Teach the Vote’s Week in Review: March 17, 2023
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Date Posted: 3/17/2023
The ATPE Governmental Relations team recaps the past week’s education news, legislative and election updates, and regulatory developments.
- Senate committee to hear voucher bills Wednesday; educators urged to speak out
- One teacher compensation bill set for a committee hearing along with voucher proposals
- Lawmakers to discuss TRS benefit increases in committee hearings next week
- State formally announces takeover of Houston ISD effective June 1
- Senate Education Committee discusses virtual schools, mental health, and more
- House Public Education Committee holds first votes of the session
- Announcements and engagement opportunities for Texas educators
VOUCHERS: The Texas Senate Education Committee, chaired by Sen. Brandon Creighton (R-Conroe), is scheduled to hear five voucher bills on Wednesday, March 22. The committee's agenda includes the Senate’s priority voucher bill, Senate Bill (SB) 8 by Creighton, which would create an education savings account (ESA) voucher with additional parental rights provisions. Read more about SB 8 in this blog post. Voucher-backing groups are paying for supporters from around the state to attend Wednesday's hearing and a State Capitol rally headlined by Gov. Greg Abbott (R) the preceding day.
ATPE opposes vouchers that allow taxpayer funds to be used for private schools that are not held accountable and do not have to comply with laws that protect students. We are encouraging educators to tell their lawmakers how these bills would harm Texas public schools and students. ATPE members can log in to Advocacy Central and use our anti-voucher message campaign to contact legislators. You can also record a short video message explaining why legislators should reject all these voucher bills.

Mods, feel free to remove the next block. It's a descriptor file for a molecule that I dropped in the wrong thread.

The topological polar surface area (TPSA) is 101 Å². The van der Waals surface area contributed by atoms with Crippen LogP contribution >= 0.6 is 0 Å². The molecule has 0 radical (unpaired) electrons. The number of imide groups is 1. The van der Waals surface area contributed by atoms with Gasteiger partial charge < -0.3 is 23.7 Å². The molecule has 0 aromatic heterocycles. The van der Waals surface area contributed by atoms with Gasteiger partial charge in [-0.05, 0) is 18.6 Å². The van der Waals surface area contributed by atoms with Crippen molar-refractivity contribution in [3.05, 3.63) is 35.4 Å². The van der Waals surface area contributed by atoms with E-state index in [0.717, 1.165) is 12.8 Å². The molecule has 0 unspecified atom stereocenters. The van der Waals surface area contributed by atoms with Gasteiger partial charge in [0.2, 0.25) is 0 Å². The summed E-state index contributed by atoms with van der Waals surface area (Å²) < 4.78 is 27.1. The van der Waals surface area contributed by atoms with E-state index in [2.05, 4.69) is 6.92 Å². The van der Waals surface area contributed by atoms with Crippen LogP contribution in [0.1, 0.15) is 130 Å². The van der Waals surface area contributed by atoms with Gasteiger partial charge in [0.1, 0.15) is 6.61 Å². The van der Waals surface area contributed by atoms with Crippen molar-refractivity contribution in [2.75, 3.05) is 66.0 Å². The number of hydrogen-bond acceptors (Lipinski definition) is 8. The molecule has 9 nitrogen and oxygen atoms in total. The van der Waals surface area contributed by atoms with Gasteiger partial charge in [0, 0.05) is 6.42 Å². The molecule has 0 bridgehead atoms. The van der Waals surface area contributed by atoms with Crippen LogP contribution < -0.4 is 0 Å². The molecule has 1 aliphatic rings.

COMPENSATION: Several bills dealing with teacher compensation have been filed this session. SB 9 by Creighton, another one of the Senate’s priority bills, includes language on teacher pay in addition to many other non-compensation provisions. SB 9 is set for a committee hearing Wednesday. The bill calls for a renewed emphasis on and additional funding for the Teacher Incentive Allotment (TIA), which to date has provided additional compensation for a only a handful (less than 5%) of the state's teachers. SB 9 also provides for a one-year increase in all teachers' salaries, but the amount of the increase is unspecified for now.
As discussed above, the Senate Education Committee will hear SB 9 alongside five private school voucher bills at its March 22 hearing. The decision to hear SB 9 and the voucher bills together is noteworthy, considering longtime speculation that Lt. Gov. Dan Patrick (R) may prevent the Senate from approving a teacher pay raise bill unless vouchers are also passed.
On the House side, related compensation bills such as House Bill (HB) 11 by Rep. Harold Dutton (D-Houston) and HB 100 by Rep. Ken King (R-Canadian) also look to spend more on TIA. The House bills additionally call for repealing and replacing the current self-adjusting 20-step minimum salary schedule with a three-step fixed-dollar-amount system.
Related: In our March 16 member newsletter, ATPE erroneously identified SB 9 as a bill that eliminates the minimum salary schedule currently found in law. HB 11 and HB 100, would replace the minimum salary schedule, but that provision is not contained in SB 9. We apologize for the error.
TRS: A handful of ATPE-supported bills to improve educators' retirements benefits are on the move in the Texas Legislature. The Senate Finance Committee has scheduled a hearing Wednesday, March 22, on a bill that would increase benefits for retired educators. SB 10 by Sen. Joan Huffman (R-Houston) is co-authored by all 30 of the other senators. The bill would provide a one-time $7,500 payment or "13th check" to TRS retirees who are at least 75 years old, plus a cost-of-living adjustment (COLA) for those who retired before certain dates. Educators who retired before Sept. 1, 2013, would qualify for a 4% COLA, and those who retired before December 31, 2021, would qualify for a 2% COLA under this legislation.